Articles | Volume 15, issue 16
Atmos. Chem. Phys., 15, 9345–9360, 2015
https://doi.org/10.5194/acp-15-9345-2015
Atmos. Chem. Phys., 15, 9345–9360, 2015
https://doi.org/10.5194/acp-15-9345-2015

Research article 21 Aug 2015

Research article | 21 Aug 2015

Regional-scale transport of air pollutants: impacts of Southern California emissions on Phoenix ground-level ozone concentrations

J. Li et al.

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AC: Author comment | RC: Referee comment | SC: Short comment | EC: Editor comment
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Peer-review completion

AR: Author's response | RR: Referee report | ED: Editor decision
AR by Jialun Li on behalf of the Authors (04 Jun 2015)  Author's response    Manuscript
ED: Referee Nomination & Report Request started (21 Jul 2015) by Steven Brown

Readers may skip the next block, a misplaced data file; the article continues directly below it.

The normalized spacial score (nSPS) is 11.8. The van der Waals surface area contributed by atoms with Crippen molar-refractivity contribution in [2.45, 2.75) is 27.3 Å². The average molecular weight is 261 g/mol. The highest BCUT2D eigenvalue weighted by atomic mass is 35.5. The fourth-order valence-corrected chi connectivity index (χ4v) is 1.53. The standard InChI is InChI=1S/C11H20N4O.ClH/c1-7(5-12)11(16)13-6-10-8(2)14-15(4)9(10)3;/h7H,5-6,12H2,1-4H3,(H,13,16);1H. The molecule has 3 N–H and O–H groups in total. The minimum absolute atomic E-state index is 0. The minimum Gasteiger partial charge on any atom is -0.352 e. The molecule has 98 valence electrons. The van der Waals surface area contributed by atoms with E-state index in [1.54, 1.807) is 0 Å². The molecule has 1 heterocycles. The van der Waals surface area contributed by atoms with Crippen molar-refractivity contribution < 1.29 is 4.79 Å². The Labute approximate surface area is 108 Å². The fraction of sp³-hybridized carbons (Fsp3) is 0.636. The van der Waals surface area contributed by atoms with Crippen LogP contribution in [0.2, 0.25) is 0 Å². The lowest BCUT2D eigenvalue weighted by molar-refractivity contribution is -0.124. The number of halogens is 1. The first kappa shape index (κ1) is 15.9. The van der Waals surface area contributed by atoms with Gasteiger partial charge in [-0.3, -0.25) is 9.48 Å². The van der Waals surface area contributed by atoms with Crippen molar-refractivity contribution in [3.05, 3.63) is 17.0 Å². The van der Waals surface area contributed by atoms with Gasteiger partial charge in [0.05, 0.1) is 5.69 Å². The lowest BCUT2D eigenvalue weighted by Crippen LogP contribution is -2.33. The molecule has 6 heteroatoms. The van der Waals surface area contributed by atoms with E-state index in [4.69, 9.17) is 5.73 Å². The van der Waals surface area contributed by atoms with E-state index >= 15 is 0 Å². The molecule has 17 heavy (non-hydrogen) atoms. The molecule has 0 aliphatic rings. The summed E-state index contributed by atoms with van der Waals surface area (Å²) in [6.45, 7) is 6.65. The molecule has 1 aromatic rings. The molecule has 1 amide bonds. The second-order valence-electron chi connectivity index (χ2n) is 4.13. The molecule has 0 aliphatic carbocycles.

RR by Kirk Baker (27 Jul 2015)
RR by Anonymous Referee #1 (30 Jul 2015)
ED: Publish subject to technical corrections (02 Aug 2015) by Steven Brown
AR by Jialun Li on behalf of the Authors (06 Aug 2015)  Author's response    Manuscript
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Short summary
Emission sensitivity studies, using WRF-Chem at 1.3km that was validated by observations, indicate the Arizona (AZ) emissions dominate on daily maximum 8-hr average (DMA8) [O3] in Phoenix (PHX). Southern California (SoCal) emission contribute to DMA8 [O3] for the PHX from a few ppb to over 30 ppb. [O3] from SoCal and AZ emissions exhibits diurnal characteristics. Pollutants near the SoCal coasts are transported to PHX by local circulations with different mechanisms.
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